ARCHITECT HIV Ag/Ab Combo Test Wins Prestigious Chicago Innovation Award

Fifth Innovation Award for Abbott in Seven Years Recognizes Innovative Test for Earlier Detection of HIV

ABBOTT PARK, Ill., Nov. 3, 2010 /PRNewswire/ -- Abbott today announced it has received a 2010 Chicago Innovation Award for its ARCHITECT HIV Ag/Ab Combo assay, the first test approved in the United States that can simultaneously detect both HIV antigens and antibodies.

The HIV Ag/Ab Combo test was approved by the U.S. Food and Drug Administration and launched in September 2010, allowing patients to be diagnosed earlier than ever before. Studies conducted by the Centers for Disease Control and Prevention (CDC) show that current antibody-only tests miss 10.5 percent of HIV infections in some high-risk populations because they do not detect antigens. However, Abbott's new assay detects the HIV p24 antigen, or the direct presence of HIV, allowing for diagnosis of early infections days before antibodies emerge, which is important in controlling the spread of the infection.

"Receiving the Chicago Innovation Award is a great testament to Abbott's constant pursuit of innovation, which is driven by the search for meaningful solutions – like the HIV Combo test – for the patients who rely on us," said Edward L. Michael, executive vice president, diagnostic products, Abbott.

This is the fifth Chicago Innovation Award that Abbott has received in seven years. Most recently, its XIENCE V™ Everolimus Eluting Coronary Stent System received the honor in 2008.  In 2007, the Abbott m2000™ molecular diagnostic instrument in combination with the RealTime HIV-1 viral load test received the honor.  In 2005, the company's PathVysion™ breast cancer test received the honor, and in 2003, HUMIRA®, a biologic treatment for certain immunological diseases, won the award. In addition, Abbott's Similac® SimplePac™ container won the Chicago Innovation Award's first-ever People's Choice Award in the 2009.

This is the latest recognition for Abbott's scientific innovation.  Abbott's MitraClip® system, an investigational device used for catheter-based mitral valve repair, was recognized in The Wall Street Journal's 2010 Technology Innovation Awards.  In 2009, Abbott's PLEX-ID was the overall Gold winner of The Wall Street Journal Technology Innovation Awards; it was also named one of the top scientific innovations by The Scientist magazine.  Abbott also has earned recognition as one of the best places for scientists to work from The Scientist and Science magazines.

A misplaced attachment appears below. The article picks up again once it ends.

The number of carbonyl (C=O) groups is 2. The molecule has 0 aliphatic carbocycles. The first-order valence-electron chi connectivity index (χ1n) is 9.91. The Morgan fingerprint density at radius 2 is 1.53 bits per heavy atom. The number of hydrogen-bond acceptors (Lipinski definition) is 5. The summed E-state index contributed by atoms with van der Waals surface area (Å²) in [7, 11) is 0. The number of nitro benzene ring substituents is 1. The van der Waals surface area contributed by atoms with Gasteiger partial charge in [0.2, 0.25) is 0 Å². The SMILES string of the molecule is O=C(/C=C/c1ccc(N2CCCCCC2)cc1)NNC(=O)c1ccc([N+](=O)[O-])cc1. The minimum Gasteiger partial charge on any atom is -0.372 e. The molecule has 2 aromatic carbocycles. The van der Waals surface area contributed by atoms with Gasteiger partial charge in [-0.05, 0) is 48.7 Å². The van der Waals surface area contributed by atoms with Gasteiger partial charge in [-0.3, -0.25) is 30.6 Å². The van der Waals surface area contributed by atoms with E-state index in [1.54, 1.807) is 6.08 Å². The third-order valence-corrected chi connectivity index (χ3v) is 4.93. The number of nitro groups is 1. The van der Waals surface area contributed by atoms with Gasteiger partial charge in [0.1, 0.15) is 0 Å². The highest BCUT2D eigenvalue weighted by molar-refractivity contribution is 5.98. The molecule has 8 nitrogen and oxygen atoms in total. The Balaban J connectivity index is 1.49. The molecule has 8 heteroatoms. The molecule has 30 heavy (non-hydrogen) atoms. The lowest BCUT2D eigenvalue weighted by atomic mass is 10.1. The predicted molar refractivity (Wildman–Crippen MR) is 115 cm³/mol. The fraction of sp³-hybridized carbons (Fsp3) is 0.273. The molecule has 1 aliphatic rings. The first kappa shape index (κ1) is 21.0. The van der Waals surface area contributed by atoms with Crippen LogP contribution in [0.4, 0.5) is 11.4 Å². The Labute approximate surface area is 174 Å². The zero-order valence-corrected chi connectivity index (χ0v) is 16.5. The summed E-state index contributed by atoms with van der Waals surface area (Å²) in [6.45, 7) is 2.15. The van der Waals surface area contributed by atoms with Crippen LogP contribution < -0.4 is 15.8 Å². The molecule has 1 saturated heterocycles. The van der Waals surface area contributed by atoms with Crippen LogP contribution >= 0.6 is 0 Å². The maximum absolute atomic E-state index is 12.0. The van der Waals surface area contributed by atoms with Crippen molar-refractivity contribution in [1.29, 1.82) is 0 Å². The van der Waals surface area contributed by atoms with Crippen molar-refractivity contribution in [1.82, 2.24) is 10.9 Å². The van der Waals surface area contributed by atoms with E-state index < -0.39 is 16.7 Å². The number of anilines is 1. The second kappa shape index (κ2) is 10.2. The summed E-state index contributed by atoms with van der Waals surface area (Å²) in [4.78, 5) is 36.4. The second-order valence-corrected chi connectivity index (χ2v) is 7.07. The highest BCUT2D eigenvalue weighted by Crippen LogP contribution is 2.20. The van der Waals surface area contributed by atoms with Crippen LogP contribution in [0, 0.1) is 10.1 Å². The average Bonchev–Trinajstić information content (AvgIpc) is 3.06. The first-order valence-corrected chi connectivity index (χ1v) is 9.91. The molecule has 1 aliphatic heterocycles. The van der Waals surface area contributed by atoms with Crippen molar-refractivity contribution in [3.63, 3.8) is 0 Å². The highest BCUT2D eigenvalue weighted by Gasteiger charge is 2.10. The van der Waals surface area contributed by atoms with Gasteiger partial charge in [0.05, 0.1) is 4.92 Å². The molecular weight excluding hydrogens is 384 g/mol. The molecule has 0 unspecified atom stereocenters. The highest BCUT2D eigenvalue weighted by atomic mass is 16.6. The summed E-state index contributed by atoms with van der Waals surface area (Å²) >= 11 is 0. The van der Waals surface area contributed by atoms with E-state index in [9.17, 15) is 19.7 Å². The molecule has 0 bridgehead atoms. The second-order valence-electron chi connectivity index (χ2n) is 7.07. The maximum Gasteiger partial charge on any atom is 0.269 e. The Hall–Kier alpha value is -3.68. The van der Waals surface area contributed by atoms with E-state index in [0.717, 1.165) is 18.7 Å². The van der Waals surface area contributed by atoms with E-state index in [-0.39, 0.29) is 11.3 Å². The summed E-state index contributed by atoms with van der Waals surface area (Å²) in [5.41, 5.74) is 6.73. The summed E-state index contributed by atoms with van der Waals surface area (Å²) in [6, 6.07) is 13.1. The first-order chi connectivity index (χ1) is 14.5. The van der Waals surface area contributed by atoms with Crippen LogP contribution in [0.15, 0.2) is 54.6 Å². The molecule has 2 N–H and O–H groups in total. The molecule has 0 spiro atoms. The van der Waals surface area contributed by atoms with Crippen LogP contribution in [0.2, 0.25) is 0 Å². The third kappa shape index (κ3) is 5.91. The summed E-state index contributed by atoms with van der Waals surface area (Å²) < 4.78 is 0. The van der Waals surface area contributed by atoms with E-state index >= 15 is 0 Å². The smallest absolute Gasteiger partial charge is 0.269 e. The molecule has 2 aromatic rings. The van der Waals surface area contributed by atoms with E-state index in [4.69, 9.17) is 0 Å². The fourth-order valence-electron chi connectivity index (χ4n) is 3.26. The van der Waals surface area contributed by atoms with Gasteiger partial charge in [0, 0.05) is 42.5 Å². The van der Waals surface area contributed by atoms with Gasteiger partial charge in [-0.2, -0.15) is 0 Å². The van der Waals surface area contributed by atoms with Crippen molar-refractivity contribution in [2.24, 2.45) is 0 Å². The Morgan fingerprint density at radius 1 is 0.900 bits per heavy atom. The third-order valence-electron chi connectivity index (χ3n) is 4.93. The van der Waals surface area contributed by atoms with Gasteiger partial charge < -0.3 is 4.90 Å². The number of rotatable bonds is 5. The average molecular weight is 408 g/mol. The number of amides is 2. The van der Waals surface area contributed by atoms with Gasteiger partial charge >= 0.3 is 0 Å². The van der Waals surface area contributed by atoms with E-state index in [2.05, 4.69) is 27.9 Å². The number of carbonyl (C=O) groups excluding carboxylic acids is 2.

Sponsored by Kuczmarski and Associates and BusinessWeek, the Chicago Innovation Awards create awareness of the contributions of Chicago-area companies and organizations in developing innovative products and services that uniquely fill unmet needs and change lives. Abbott and other awardees were recognized at a ceremony and reception at the Goodman Theatre attended by approximately 800 local business, academic and government leaders.

Important Product Usage and Safety Information

The ARCHITECT HIV Ag/Ab Combo assay is a chemiluminescent microparticle immunoassay (CMIA) for the simultaneous qualitative detection of human immunodeficiency virus (HIV) p24 antigen and antibodies to HIV type 1 (HIV-1 group M and group O) and/or type 2 (HIV-2) in human serum and plasma (EDTA and heparin). The ARCHITECT HIV Ag/Ab Combo assay is intended to be used as an aid in the diagnosis of HIV-1/HIV-2 infection, including acute or primary HIV-1 infection. The assay may also be used as an aid in the diagnosis of HIV-1/HIV-2 infection in pediatric subjects (i.e., children as young as two years of age) and in pregnant women. An ARCHITECT HIV Ag/Ab Combo reactive result does not distinguish between the detection of HIV p24 antigen, HIV-1 antibody, or HIV-2 antibody.  

The ARCHITECT HIV Ag/Ab Combo is not intended for use in screening blood or plasma donors. The effectiveness of ARCHITECT HIV Ag/Ab Combo for use in screening blood or plasma donors has not been established. However, this assay can be used as a blood donor screening assay in urgent situations where traditional licensed blood donor screening tests are unavailable or their use is impractical. The performance of this assay has not been established for individuals younger than two years of age. Definitive diagnosis of HIV infection in early infancy requires other assays. Assay results should be interpreted in conjunction with the patient's clinical presentation, history, and other laboratory results. If the results are inconsistent with clinical evidence, additional testing is suggested to confirm the result. This product requires the handling of human specimens. It is recommended that these reagents and human specimens be handled in accordance with the OSHA Standard on Bloodborne Pathogens. Assay specific information is presented in the assay package insert which can be accessed at www.abbottdiagnostics.com once the product is available.

About Abbott

Abbott (NYSE: ABT) is a global, broad-based health care company devoted to the discovery, development, manufacture and marketing of pharmaceuticals and medical products, including nutritionals, devices and diagnostics. The company employs nearly 90,000 people and markets its products in more than 130 countries.

Abbott's news releases and other information are available on the company's Web site at www.abbott.com.

SOURCE Abbott

Suggested Articles

CSL has sued a former exec who its says stole thousands of key documents as he left for competitor Pharming.

Private equity player Ampersand Capital Partners is backing another CDMO, this one targeted at sterile injectables.

How much are lawsuits hurting J&J's brand? The New Jersey drugmaker has lost half a billion dollars in brand value over the past year, a report says.